Marx once wrote about historical specificity and context, how objects and institutions that appear obvious and static to one person can take on different meanings according to social and historical contexts. He used the example of a chair and how in a different situation it can be interpreted as a throne. This is true of Celtic and Rangers today. When Rangers fans sang ‘bouncy bouncy’ and Celtic fans composed chants celebrating the deaths of British soldiers and RUC men, there was no campaign against sectarianism. In other words: at a time when there was real conflict and hostility between these two sets of fans, there were no campaigns to clean up Scottish football. Yet at a time when the conflict in Ireland is over, and sectarianism in Scotland is at its lowest for decades, the campaign against it is taking centre stage. At the very time when most of the fans have no clue about the historical events they chant about at games, they are being banned from chanting certain things.

There was a time, 30 or 40 years ago, when the ideology of sectarianism cut through many facets of Scottish society, particularly in Western Scotland. Glasgow, in particular, experienced sectarian divisions. Anti–Catholic discrimination, although less severe than it was in Northern Ireland, was a fact of life. Catholics were under-represented in the higher echelons of the media, police, arts and law professions. Today, that is no longer the case. Discrimination on the basis of religion is history. Catholics and Protestants live side-by-side, work together, and are often married to each other. Sectarianism has shrunk dramatically, if not faded completely. The only time it tends to rear its head is when the Old Firm meets. And even here, it’s a mere case of ’90-minute sectarianism’, which is forgotten when fans leave the football ground. So why the huge focus on anti–sectarianism, when almost all the contributors to this book agree that it’s less of an issue than ever before?

The answer has little to do with sectarianism, and everything to do with Scottish politics. At a time when their legitimacy is on the wane, leading Protestant and Catholic Church figures, media commentators, and in particular many politicians in the relatively new Scottish Parliament, have latched on to the anti-sectarian crusade in attempt to appear relevant and morally upright. The anti-sectarian drive is now a gravy train with millions of pounds being pumped into new campaigns like ‘Nil by Mouth’ (an anti-sectarian chanting initiative), school projects, media campaigns and orchestrated photo-shoots of joint Old Firm ‘in the community’ schemes to combat sectarianism, always with a leading politician like Alex Salmond (First Minister of Scotland) or Wendy Alexander (leader of the Scottish Labour Party) on hand. Yet despite what the Scottish Executive would have us believe, Scotland is not a country riven by sectarianism.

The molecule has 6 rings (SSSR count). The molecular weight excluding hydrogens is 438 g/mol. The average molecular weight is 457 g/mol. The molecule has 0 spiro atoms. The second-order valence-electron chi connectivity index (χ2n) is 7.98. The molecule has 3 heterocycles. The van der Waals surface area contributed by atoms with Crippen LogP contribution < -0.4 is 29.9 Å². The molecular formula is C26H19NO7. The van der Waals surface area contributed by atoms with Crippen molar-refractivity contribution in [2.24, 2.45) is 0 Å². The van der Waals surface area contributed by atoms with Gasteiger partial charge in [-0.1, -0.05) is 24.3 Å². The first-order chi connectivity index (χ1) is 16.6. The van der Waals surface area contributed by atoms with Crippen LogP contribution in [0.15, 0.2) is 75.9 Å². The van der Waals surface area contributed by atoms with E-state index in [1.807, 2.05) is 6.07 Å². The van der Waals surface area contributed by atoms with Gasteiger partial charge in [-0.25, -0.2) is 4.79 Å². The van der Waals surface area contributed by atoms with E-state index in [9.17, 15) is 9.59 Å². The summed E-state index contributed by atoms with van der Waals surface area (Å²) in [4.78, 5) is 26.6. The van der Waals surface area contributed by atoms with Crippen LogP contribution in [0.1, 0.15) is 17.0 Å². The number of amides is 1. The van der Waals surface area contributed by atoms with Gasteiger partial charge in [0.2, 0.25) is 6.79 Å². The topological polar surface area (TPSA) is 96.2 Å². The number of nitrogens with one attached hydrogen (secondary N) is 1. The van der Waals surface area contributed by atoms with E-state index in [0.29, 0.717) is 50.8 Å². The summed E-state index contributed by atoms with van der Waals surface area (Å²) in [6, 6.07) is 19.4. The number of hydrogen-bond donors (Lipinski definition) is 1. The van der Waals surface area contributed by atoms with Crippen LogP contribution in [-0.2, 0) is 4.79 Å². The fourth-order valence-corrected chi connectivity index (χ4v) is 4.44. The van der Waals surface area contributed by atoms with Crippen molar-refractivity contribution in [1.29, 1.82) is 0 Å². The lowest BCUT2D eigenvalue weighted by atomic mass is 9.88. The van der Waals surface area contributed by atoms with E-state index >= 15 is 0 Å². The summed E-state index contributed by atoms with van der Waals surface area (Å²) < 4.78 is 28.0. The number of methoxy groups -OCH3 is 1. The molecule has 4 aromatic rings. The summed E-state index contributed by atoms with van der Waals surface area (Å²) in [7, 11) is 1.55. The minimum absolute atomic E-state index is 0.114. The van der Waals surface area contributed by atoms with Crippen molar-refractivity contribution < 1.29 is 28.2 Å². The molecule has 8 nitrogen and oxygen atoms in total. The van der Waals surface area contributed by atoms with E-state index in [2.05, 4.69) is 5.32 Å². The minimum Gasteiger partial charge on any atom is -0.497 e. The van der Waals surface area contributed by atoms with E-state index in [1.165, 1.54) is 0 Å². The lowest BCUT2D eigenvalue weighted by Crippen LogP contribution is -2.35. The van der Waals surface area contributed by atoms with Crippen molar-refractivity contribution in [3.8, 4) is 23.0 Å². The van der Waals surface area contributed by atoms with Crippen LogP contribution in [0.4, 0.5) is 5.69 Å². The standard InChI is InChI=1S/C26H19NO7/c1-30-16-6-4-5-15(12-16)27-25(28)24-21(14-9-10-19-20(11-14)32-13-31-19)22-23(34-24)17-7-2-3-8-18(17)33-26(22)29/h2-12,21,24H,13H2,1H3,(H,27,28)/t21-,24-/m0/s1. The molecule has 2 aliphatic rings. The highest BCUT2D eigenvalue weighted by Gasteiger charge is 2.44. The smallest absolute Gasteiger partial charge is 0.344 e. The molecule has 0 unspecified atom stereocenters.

Being a Celtic supporter, I must say I usually smile at Rangers fans’ misfortunes. But not this time. The truth is that today, I know their anti-Catholic chants are little more than the banter and hostility that all rival football fans indulge in. There was a time when those sectarian chants at Ibrox had a social force behind them; not now. It’s even true that in Northern Ireland, loyalist killer gangs identified with Rangers, and until more recently, sectarianism was a major issue. That said, the vast majority of Rangers fans are not sectarian bigots. If they wish to gather at Ibrox and sing ‘The Billy Boys’, they have every right to do so and I have no right to stop them.

There are several essays in this book that are simply weird in their obsession with things Catholic. I smiled when one contributor started discussing the Second Vatican Council, how the priest no longer celebrates mass with his back to the congregation and how Catholics are allowed to eat meat on a Friday! That aside, It’s Rangers For Me? is a book that football fans, even Celtic supporters, should welcome. A cultural shift has taken place in politics in which what fans say and do is open to restriction and censorship. This book is, in part, an attempt to challenge the policing of football fans’ behaviour. What we chant won’t always be pretty; in fact it may be obnoxious. But to paraphrase Voltaire: ‘I detest what you sing, but defend to the death your right to sing it.’ That’s one issue on which Rangers and Celtic fans can sing from the same hymnsheet.

Kevin Rooney teaches government and politics at a London school.

It’s Rangers for Me? by Ronnie Esplin and Graham Walker is published by Fort Publishing. (Buy this book from Amazon(UK).)

To enquire about republishing spiked’s content, a right to reply or to request a correction, please contact the managing editor, Viv Regan.